The Johnson Viking I transmitter was made from 1949 to 1952, and was sold as a kit for $209.50 or assembled for $259.50. It is crystal-controlled and covers the 160-10M amateur bands. The tube lineup is a 6AU6 oscillator, 6AQ5 buffer/doubler, 4D32 final amp, 6AU6 microphone amp, 6AU6 driver, and push-pull 807's in the modulator. Power input to the final is 115W CW and 100W AM, although some examples use an 829B as the final with inputs of 100W CW and 85W AM. The final amplifier is tuned continuously by a pi-network using a rotary inductor ganged to a variable capacitor, and the oscillator and driver are bandswitched.
In addition to the usual U.S. amateur radio bands, the unit will cover the following ranges of transmitting frequencies.
This table was determined experimentally using a vfo input to the external crystal connection.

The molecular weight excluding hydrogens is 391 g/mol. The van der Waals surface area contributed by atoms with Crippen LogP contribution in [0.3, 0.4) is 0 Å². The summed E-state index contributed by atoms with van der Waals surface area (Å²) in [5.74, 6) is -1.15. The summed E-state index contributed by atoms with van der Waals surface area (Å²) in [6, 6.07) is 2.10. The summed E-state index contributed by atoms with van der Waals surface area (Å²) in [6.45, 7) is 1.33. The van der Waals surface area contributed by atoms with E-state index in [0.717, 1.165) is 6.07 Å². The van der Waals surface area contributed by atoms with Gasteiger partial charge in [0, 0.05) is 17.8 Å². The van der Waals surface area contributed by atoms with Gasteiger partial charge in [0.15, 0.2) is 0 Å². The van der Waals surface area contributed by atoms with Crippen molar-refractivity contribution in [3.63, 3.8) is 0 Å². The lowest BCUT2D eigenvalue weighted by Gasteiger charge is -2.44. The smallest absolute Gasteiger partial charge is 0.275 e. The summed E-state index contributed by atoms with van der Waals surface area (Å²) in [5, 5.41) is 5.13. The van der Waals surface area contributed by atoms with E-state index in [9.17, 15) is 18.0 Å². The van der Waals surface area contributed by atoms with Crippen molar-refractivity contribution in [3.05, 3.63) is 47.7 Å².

The audio quality is excellent for speech, but can be improved substantially be adding negative feedback directly from the modulated B+ source back to the preamp. After this modification, and operating the unit at about 10 watts carrier output, so that the somewhat small modulation transformer can also operate at a low power level, the frequency response can be made fairly flat from 200Hz to 6KHz, and distortion is greatly reduced. At this point, it would be up to the user to pre-filter the audio signal to limit the high frequencies to 3KHz, to conform to the conventions of amateur radio AM operating practice.